GM6.2

The world’s deltas and coastal wetlands support over 350 million people, yet account for less than 1% of the Earth’s surface. They protect people and assets from flooding and erosion, are increasingly considered as part of ‘nature-based’ or ‘soft engineered’ flood and erosion protection approaches and support an extensive range of ecosystem services and high levels of biodiversity. Yet coastal wetlands and delta are facing myriad threats due to biodiversity loss, habitat degradation, sea-level rise, subsidence, sediment extraction and compaction, groundwater extraction and modifications of their upstream catchments. Predicting how these sedimentary environments respond to combinations of such drivers (e.g. the changed frequency/magnitude of storm events) requires greater knowledge of their resistive properties at a range of scales, from landform response to extreme events to whole-system response to steadily shifting baselines (e.g. sea level rise).
This session aims to bring together the state-of-the-science knowledge from a range of disciplines (geomorphology, hydrology, ecology, biogeochemical and social sciences). We are committed to supporting early career researchers and this session should be of interest to practitioners working in the field of flood and erosion protection, particularly in the river and coastal context.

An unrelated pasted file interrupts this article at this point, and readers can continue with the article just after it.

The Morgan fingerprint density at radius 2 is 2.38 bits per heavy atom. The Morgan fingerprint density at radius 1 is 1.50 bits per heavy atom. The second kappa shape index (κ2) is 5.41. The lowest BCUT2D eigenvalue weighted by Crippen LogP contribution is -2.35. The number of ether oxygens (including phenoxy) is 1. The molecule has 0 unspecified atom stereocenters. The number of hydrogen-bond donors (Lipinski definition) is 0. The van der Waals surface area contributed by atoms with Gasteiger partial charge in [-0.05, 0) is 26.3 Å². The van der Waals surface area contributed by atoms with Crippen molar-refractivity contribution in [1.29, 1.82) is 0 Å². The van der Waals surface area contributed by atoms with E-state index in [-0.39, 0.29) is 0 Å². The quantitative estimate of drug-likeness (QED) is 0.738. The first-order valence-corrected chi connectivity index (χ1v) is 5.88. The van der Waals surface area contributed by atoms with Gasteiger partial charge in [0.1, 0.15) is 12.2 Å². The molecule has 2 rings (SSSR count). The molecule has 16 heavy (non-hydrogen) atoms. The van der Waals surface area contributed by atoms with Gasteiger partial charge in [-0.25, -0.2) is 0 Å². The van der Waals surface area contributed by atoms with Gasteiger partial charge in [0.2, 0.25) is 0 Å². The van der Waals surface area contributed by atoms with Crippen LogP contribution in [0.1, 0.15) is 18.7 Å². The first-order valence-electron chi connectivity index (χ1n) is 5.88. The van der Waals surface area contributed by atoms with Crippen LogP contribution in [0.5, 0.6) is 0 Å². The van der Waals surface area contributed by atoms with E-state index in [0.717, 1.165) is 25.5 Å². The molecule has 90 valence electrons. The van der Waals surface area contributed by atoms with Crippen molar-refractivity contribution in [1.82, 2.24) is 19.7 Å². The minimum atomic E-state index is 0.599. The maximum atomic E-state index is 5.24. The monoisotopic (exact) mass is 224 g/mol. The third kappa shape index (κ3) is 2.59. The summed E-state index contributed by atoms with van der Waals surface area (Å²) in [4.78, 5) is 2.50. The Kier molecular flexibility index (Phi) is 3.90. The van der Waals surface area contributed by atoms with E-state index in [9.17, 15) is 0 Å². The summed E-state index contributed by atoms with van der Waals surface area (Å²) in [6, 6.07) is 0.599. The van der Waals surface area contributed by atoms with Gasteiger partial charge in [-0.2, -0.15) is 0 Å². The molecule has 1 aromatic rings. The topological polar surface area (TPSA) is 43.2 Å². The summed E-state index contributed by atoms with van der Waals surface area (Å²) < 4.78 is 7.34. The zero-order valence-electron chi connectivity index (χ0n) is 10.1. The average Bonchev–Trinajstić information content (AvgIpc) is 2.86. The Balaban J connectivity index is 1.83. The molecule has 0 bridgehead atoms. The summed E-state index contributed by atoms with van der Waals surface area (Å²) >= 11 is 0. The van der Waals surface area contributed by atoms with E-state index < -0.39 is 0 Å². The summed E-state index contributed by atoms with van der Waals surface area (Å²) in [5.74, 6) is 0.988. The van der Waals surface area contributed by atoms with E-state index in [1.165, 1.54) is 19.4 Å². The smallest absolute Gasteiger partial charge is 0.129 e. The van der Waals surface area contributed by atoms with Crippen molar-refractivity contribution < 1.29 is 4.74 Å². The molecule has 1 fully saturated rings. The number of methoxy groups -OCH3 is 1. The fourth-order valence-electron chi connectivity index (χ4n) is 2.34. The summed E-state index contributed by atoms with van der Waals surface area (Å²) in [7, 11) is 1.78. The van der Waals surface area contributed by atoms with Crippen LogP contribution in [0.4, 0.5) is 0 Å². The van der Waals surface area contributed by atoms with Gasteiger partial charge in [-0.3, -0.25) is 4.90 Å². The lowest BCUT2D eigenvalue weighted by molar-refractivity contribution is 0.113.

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Co-organized by OS2
Convener: Christopher HackneyECSECS | Co-conveners: Rachael CarrieECSECS, Frances DunnECSECS, Iris Moeller, Grigorios VasilopoulosECSECS
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| Attendance Mon, 04 May, 16:15–18:00 (CEST)

The world’s deltas and coastal wetlands support over 350 million people, yet account for less than 1% of the Earth’s surface. They protect people and assets from flooding and erosion, are increasingly considered as part of ‘nature-based’ or ‘soft engineered’ flood and erosion protection approaches and support an extensive range of ecosystem services and high levels of biodiversity. Yet coastal wetlands and delta are facing myriad threats due to biodiversity loss, habitat degradation, sea-level rise, subsidence, sediment extraction and compaction, groundwater extraction and modifications of their upstream catchments. Predicting how these sedimentary environments respond to combinations of such drivers (e.g. the changed frequency/magnitude of storm events) requires greater knowledge of their resistive properties at a range of scales, from landform response to extreme events to whole-system response to steadily shifting baselines (e.g. sea level rise).
This session aims to bring together the state-of-the-science knowledge from a range of disciplines (geomorphology, hydrology, ecology, biogeochemical and social sciences). We are committed to supporting early career researchers and this session should be of interest to practitioners working in the field of flood and erosion protection, particularly in the river and coastal context.

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Session materials Download all presentations (155MB)